June 14, 2016

Nature Always Finds a Way

There is a weedy, overgrown ditch littered with fast food wrappers and the occasional beer can. A narrow, muddy trail winds through it. It's managed to avoid being overgrown thanks to deer and runners like me who don't want to be on the busy highway. Either is hardly safe. The ditch has its own dangers. If the mosquitoes, chiggers, or skittering snakes don't trip you up, the broken glass and unexpected stones jutting out of the tangled weeds will. 
I've learned it's easier to slow to a walk and pick my way through the tall, sharp grass than try to run through it. Today I was glad I took the time to observe the trail a little more closely than usual. To my surprise, I spotted several small strawberry plants covering the path. A line from an old movie came to my mind: Nature always finds a way. 

Bright red berries stood out against the faded green grass and sandy dirt of the footpath. They looked cheerful and promising. I felt amazed they'd managed to grow in such a dilapidated roadside ditch. It was a little less sad. Almost cheerful. In the most hopeless of all circumstances, nature had indeed found a way. In that instant, I suddenly understood the importance of having hope--hope for a lost soul, a struggling friend, a hopeless head case. Or maybe just hope for a son.

There is a boy, in his twenties, as lost today as he was in his tweens when puberty struck him down. He had the same upbringing as the rest of our kids: the same soil, the same nourishment, and the exact same sunshine; yet he has become an overgrown gulley, hopeless and going nowhere. He is littered with the world's refuse, tangled and confused by briars and brambles, muddy and overrun with rodents and snakes. How will he ever, I often wonder, get cleaned up? When he will grow? When will he bloom?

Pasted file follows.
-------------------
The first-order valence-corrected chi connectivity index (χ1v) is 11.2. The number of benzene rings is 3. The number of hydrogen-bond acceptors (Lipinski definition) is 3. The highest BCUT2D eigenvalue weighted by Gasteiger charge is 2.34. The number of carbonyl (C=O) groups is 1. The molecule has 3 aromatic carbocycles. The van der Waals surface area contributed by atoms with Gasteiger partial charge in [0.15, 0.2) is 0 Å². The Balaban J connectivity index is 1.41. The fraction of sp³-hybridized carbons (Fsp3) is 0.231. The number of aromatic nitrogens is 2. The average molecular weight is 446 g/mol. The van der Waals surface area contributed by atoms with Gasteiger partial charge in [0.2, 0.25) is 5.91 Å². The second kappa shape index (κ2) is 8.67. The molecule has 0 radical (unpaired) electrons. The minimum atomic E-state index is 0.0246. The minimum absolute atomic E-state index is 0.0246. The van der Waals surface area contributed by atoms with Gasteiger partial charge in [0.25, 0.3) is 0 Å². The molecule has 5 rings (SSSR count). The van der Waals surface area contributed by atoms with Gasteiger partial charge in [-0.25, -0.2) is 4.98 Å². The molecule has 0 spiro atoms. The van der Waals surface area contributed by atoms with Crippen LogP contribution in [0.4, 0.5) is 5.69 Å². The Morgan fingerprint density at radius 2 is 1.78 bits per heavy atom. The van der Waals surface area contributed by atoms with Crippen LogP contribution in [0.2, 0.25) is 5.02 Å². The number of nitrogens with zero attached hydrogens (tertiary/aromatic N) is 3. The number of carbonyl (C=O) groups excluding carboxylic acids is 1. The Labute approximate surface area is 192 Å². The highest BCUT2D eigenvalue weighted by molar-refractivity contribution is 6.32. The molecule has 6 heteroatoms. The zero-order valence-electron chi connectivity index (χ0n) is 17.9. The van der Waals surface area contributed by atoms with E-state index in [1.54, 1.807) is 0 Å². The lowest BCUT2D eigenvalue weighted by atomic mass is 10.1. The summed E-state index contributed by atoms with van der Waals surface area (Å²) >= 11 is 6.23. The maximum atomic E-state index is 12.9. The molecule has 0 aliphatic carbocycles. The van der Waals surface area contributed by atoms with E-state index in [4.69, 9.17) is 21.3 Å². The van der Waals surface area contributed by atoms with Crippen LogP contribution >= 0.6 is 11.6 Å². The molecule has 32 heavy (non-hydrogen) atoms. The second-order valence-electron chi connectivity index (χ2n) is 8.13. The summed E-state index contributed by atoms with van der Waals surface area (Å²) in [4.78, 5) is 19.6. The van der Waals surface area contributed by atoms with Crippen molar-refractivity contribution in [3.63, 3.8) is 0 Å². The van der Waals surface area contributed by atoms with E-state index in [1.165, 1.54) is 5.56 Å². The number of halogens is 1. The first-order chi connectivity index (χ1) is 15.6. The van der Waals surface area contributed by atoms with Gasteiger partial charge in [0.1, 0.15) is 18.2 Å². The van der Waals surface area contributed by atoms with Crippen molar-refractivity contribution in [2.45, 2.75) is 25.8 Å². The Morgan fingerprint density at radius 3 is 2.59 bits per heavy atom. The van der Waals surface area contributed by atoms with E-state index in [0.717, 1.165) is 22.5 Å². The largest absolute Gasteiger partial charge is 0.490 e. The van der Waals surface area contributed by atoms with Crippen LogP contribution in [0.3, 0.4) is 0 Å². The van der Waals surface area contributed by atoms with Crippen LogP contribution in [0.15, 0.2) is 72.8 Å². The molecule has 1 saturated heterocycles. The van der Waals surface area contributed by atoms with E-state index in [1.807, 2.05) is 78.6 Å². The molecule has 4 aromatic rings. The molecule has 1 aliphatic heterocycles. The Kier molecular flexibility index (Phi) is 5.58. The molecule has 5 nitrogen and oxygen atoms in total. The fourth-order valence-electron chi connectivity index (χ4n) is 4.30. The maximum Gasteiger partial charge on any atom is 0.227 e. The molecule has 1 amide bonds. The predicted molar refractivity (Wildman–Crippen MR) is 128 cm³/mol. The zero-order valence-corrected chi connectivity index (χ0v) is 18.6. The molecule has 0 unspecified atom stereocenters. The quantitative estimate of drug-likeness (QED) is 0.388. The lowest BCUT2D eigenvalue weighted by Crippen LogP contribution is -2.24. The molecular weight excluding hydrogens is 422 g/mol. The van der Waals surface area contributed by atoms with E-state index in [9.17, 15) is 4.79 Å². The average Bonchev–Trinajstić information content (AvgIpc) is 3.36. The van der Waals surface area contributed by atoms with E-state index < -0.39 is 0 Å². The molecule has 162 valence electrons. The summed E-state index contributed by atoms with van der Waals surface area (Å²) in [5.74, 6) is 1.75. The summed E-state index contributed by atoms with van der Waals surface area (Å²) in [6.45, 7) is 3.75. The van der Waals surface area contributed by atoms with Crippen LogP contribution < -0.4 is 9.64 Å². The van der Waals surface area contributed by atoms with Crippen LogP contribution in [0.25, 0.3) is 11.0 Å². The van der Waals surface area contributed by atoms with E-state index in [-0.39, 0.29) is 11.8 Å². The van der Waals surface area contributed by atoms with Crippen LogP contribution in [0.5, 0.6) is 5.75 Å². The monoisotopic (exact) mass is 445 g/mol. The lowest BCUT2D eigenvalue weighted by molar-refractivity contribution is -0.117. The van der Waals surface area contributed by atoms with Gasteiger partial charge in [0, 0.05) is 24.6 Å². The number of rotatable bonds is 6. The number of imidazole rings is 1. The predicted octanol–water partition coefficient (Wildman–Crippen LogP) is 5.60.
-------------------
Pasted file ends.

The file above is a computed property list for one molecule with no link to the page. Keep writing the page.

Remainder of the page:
Nature always finds a way.

Today I looked down at those impossible ruby-colored berries shining in the hot afternoon sun and couldn't believe they'd found a way to survive. It suddenly all made sense to me--why I can't give up. Why I must have faith. Why I must keep believing in my little lost lamb. He is both body and spirit, mortal and immortal. A child of mine, but a son of God. If his nature is divine, heavenly, and from above, than that true nature will find a way. It is the same nature that created the universe, the very same power that created you and me. I have to believe he can survive and that he will come through. I have to, because somehow flowers bloom in the wildest places. Trees grow in sidewalk cracks. Strawberries grow in dirty ditches. 

Someday this cluttered, confused man-boy will find his way out of the dirty ditch along the roadside. In my heart I know it's true. If a gorgeous, flourishing fruit can come out of that mess polluting our little spot in the world, then surely, my weedy, overgrown boy can find his way out of the trenches, too.


Stacy Coleman said...
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Stacy Coleman said...

Beautiful! I so needed to read this.

Danielle Thorne said...

Thank you!

Mark Noce said...

Great outlook:) It's amazing how nature continues to thrive despite what comes its way:)